SteelSwarm – Aspects of Dissonance (Album Review)

STEELSWARM – Aspects of Dissonance
Released: August 6, 2020

Line up:

Dane Simms – Guitar & Vocals
Jamie Simms – Bass
Zac Stewart – Drums & Keys

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Sydney metal merchants SteelSwarm released their debut album Aspects of Dissonance smack in the middle of the 2020 pandemic. Whilst their first EP, The Ultimate Offering, was largely a thrash affair their first LP transitions to prog metal that combines traditional progressive keys and soaring vocals with djent riffs and death metal growls. While Death Prog (or ProgDeath?) has become a subgenre of its own in Europe, the Sydney siders have enough of their own touch to stand out amongst similar bands. 

‘Begin Simulation’ breaks out the staccato riffs with a noticeable finger picked bassline that is placed nicely in the mix. The track is an introduction to the growl and clean vocal style employed by Dane Simms, with an instrumental breakdown reminiscent of bands like Tool, a trio of musicians locked into creating an atmosphere with the instruments at their disposal. ‘River of Sky’ commences with classical piano and keyboard drone, again the focus is on atmosphere, that is pierced by a great lead riff and thunderous drums. The layers sound great through headphones, they’ve really nailed the mix. Dane unleashes his howl, calling out to “Reach for the depths, Course of the transient emptiness”, which is as prog lyric as I can remember hearing for sometime. The bass solo is fantastic, Jamie Simms really has some skills that he gets ample opportunity to show off, with Dane taking a more melodic low key approach to this guitar playing, his lead motif coming back later as the outro solo. Zac Stewart really hammers his drums too, there’s double kick for the more hardcore listener. 

Album highlight ‘Future Gods’ really slams from the start, much more in the djent prog form here. The chorus is heavy with Dane’s screams hitting a new level of anguish, before the now familiar melodic breakdown ascends time and space. You could almost meditate to it, but they drop the hammer again. It appropriately reflects the environmental concern of the lyrics. 

First single ‘Everything Lasts Forever’ is just gorgeous. With a largely clean vocal style, invoking Ian Kenny (Birds of Tokyo/Karnivool), Dane really nails the lyrical concept of redemption and reincarnation. The comparison to Karnivool is pretty obvious but also misguided. SteelSwarm have their own thing going on, especially in regards to the bass and drums. It is the least heavy track on the album, growls are reduced to the background, though it has an emotional weight to it that not all the subsequent tracks have. It was wise to follow it with the synth, guitar effects and percussive instrumental ‘Life Obsolete’ as a palate cleanser.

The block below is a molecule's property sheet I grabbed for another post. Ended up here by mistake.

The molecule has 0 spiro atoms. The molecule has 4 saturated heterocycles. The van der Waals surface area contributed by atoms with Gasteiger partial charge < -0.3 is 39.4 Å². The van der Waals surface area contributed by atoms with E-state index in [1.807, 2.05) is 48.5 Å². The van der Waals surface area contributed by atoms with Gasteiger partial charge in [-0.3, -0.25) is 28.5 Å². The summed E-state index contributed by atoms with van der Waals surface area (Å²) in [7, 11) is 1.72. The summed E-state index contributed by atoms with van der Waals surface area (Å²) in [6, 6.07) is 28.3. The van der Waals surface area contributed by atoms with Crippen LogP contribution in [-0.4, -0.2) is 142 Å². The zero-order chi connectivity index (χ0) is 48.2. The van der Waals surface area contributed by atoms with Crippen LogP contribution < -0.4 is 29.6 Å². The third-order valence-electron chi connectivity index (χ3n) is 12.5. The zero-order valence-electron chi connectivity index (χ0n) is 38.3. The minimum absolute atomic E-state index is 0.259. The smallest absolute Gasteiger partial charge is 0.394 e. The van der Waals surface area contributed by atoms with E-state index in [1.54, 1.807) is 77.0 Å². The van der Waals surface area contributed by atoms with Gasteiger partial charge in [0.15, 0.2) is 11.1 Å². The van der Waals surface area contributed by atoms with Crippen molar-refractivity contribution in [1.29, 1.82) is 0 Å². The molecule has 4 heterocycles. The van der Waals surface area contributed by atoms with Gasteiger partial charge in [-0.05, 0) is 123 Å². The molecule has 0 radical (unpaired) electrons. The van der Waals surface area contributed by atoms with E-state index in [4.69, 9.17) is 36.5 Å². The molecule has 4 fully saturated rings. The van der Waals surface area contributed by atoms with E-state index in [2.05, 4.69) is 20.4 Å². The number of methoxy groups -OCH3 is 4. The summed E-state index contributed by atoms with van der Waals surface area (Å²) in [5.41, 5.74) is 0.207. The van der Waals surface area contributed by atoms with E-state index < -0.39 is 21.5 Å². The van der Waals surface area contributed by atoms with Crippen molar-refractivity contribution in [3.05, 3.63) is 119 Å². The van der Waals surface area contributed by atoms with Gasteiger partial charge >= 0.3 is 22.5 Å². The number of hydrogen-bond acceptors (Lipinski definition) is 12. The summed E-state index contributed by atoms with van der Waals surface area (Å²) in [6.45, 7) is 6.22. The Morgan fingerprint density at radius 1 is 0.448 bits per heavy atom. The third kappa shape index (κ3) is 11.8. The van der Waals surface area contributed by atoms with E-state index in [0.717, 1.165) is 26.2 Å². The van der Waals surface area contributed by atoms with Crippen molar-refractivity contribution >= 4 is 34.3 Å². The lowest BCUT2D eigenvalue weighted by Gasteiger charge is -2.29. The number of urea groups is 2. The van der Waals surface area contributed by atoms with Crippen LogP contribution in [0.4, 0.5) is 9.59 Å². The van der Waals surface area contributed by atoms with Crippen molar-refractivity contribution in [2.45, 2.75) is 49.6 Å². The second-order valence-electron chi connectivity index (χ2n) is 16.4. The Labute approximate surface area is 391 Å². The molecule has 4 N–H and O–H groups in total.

‘Phthalo’ has an acoustic intro, and continues the more melodic approach of ‘Everything…’ but also gets weird with the riff and hella heavy on the chorus vocals. Jamie’s bass really carries the middle section before Dane solos alongside it. ‘Wasted Signals’ is one of the heaviest tracks on the album, three minutes of straight to the point riffs and thumping rhythms before fading out with a jam. Closing track ‘Twilight Harbour’ allows the band to get a bit more epic and combine a lot of what they can do. The tempo is faster on the verses while the lyrics go heavy on the imagery to the point you can close your eyes with headphones on and imagine the “Vermillion horizon, shines on what remains”. The percussion is drool worthy for air drummers, with all sorts of stuff happening lower in the mix. As a finale it really soars despite the lack of hope, and it would be a cool track to see live. 

The song writing really does serve a breadth of audience, and may even convert a few traditionalists to the prog cause. Even though the songs have space to improvise and seem to drift off into a melodic excursion, the track lengths rarely break five minutes. Their maturity from EP to LP is a great sign for where SteelSwarm could go with further studio time and tours to come. One could argue their instrumental sections need more variety, but experience will shape their sound into a better rounded beast. They have the musical chops to stand alongside their European peers and are well worth getting behind when they come to town. 

SteelSwarm – Aspects of Dissonance EP tracklisting:

  1. Begin Simulation
  2. River Of Sky
  3. Future Gods
  4. Everything Lasts Forever
  5. Life Obsolete
  6. Phthalo
  7. Wasted Signals
  8. Twilight Harbour

Rating: 7/10
Aspects of Dissonance is Out NOW on streaming services.
Review by KJ Draven. Instagram: @kjdraven

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